Dos and Don’ts with 1099-Rs
It’s tax season, and there are some dos and don’ts you should be aware of as you prepare your donors’ 1099-Rs.
DO mail a 1099-R to your gift annuitants so it is received by them on or before Monday, February 2, 2015 (January 31 is usually the deadline but we get a few more days because it’s a Saturday this year).
DO include an explanation of the information contained on the 1099-R. The IRS provides instructions on the back of their standard forms which is usually a good place to start. You can reproduce this in another form and highlight what is relevant for charitable gift annuities.
DO include a cover letter that is limited in scope but donor friendly (a sample letter can be found as Appendix 13 of Chapter 5 of PG Calc’s Charitable Gift Annuities: The Complete Resource Manual.) If you use the typical, almost square double window envelopes, be careful that your letter doesn’t get between the form and the envelope!
DON’T include marketing material that violates the IRS rules. The IRS 2015 General Instructions for Certain Information Returns prohibit the inclusion of any marketing materials for several types of 1099 mailings. While it does not make it impermissible for 1099-Rs, your donors may potentially be put off if they receive marketing material in your mailing but not in the other 1099 mailings they receive. More importantly, don’t include any marketing material on the front or back of the Form 1099-R itself. The IRS regulations find that “a payee may not recognize the importance of the payee copy for tax reporting purposes due to the use of logos, slogans, and advertisements.” See section 1.3.2 of IRS Publication 1179 for the very strict requirements on what is allowed on the form itself.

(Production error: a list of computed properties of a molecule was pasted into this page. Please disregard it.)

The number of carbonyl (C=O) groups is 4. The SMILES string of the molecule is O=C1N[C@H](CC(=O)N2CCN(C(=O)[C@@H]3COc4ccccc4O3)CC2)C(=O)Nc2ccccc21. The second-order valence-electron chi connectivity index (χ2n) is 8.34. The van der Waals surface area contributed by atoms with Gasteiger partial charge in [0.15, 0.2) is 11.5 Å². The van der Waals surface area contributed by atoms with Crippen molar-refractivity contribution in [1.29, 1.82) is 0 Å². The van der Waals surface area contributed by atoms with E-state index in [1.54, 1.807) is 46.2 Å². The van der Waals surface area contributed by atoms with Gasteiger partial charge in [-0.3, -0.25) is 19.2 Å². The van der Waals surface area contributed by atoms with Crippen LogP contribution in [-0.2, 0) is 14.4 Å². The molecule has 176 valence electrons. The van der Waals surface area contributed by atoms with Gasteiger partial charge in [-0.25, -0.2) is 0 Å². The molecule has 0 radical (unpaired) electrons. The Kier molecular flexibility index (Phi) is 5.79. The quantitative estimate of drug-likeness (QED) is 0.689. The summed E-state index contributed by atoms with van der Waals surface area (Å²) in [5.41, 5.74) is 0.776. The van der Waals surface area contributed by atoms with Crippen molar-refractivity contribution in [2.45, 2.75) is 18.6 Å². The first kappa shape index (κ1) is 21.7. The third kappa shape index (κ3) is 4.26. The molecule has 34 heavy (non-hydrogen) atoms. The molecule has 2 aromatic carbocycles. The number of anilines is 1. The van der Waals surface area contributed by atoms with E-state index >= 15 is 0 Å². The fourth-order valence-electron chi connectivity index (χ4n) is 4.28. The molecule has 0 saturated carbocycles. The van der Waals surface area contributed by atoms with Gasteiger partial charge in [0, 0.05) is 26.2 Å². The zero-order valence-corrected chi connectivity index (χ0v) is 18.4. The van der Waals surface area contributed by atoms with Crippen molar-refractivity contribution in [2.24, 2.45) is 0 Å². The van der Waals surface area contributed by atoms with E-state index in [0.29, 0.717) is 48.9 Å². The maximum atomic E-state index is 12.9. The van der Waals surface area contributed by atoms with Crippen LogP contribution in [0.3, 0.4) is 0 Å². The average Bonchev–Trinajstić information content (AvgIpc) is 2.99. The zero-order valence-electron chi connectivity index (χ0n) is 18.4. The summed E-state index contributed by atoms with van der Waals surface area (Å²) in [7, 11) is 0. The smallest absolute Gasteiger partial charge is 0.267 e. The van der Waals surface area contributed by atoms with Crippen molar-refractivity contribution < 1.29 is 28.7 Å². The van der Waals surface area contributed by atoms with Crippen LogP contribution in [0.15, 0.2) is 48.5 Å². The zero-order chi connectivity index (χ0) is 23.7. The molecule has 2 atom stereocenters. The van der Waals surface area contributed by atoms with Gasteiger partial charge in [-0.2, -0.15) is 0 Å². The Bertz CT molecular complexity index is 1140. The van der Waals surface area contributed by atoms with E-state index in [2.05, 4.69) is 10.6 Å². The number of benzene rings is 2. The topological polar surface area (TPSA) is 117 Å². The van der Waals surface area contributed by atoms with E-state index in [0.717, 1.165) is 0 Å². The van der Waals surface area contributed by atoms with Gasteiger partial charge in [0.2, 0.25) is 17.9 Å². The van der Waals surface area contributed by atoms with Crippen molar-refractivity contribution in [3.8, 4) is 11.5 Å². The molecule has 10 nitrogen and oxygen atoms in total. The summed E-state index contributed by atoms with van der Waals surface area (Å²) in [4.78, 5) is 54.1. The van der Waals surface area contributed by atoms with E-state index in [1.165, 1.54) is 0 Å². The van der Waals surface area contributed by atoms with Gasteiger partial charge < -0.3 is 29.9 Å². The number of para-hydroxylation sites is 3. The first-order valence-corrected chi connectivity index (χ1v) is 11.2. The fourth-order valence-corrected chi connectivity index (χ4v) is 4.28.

DO include the logo of your charity on the outside of the envelope or any allowed enclosure (promotional, yes, but it’s acceptable to the IRS).
DO consider a separate mailing during the year that lets donors know there are options if they no longer need their gift annuity payments. They could give back annuity payments as received or assign back their entire income interest, and most likely receive an additional charitable deduction.
In short, DO make your 1099-R mailing as donor friendly as possible but DON’T necessarily use it for a marketing message.